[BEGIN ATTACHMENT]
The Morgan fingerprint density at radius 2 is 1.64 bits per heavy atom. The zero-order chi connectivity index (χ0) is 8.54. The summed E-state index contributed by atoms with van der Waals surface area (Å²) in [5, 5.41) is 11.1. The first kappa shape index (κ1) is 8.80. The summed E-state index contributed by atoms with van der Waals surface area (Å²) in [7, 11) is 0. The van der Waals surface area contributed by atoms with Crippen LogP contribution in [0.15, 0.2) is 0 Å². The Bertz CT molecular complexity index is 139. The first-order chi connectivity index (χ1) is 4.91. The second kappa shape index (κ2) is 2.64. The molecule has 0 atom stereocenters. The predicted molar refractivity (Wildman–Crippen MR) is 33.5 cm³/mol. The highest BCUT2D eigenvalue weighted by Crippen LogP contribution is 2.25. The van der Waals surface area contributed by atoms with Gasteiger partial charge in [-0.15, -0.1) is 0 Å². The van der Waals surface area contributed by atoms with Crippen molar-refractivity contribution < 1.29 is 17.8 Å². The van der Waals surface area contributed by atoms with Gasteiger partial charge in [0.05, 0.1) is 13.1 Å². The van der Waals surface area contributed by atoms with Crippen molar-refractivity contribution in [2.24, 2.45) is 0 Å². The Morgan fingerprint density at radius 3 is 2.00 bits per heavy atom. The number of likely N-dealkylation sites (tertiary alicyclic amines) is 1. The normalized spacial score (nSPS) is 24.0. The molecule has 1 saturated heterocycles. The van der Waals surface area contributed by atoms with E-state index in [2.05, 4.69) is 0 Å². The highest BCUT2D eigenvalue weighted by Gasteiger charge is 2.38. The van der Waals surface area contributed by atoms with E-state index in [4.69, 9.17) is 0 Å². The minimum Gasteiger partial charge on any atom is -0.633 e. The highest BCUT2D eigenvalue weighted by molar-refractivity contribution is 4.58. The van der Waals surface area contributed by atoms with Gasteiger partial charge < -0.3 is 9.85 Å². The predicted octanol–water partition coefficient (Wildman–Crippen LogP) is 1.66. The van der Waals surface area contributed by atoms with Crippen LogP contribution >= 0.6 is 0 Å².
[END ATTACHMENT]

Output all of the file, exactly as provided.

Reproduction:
The Morgan fingerprint density at radius 2 is 1.64 bits per heavy atom. The zero-order chi connectivity index (χ0) is 8.54. The summed E-state index contributed by atoms with van der Waals surface area (Å²) in [5, 5.41) is 11.1. The first kappa shape index (κ1) is 8.80. The summed E-state index contributed by atoms with van der Waals surface area (Å²) in [7, 11) is 0. The van der Waals surface area contributed by atoms with Crippen LogP contribution in [0.15, 0.2) is 0 Å². The Bertz CT molecular complexity index is 139. The first-order chi connectivity index (χ1) is 4.91. The second kappa shape index (κ2) is 2.64. The molecule has 0 atom stereocenters. The predicted molar refractivity (Wildman–Crippen MR) is 33.5 cm³/mol. The highest BCUT2D eigenvalue weighted by Crippen LogP contribution is 2.25. The van der Waals surface area contributed by atoms with Gasteiger partial charge in [-0.15, -0.1) is 0 Å². The van der Waals surface area contributed by atoms with Crippen molar-refractivity contribution < 1.29 is 17.8 Å². The van der Waals surface area contributed by atoms with Gasteiger partial charge in [0.05, 0.1) is 13.1 Å². The van der Waals surface area contributed by atoms with Crippen molar-refractivity contribution in [2.24, 2.45) is 0 Å². The Morgan fingerprint density at radius 3 is 2.00 bits per heavy atom. The number of likely N-dealkylation sites (tertiary alicyclic amines) is 1. The normalized spacial score (nSPS) is 24.0. The molecule has 1 saturated heterocycles. The van der Waals surface area contributed by atoms with E-state index in [2.05, 4.69) is 0 Å². The highest BCUT2D eigenvalue weighted by Gasteiger charge is 2.38. The van der Waals surface area contributed by atoms with E-state index in [4.69, 9.17) is 0 Å². The minimum Gasteiger partial charge on any atom is -0.633 e. The highest BCUT2D eigenvalue weighted by molar-refractivity contribution is 4.58. The van der Waals surface area contributed by atoms with Gasteiger partial charge < -0.3 is 9.85 Å². The predicted octanol–water partition coefficient (Wildman–Crippen LogP) is 1.66. The van der Waals surface area contributed by atoms with Crippen LogP contribution >= 0.6 is 0 Å².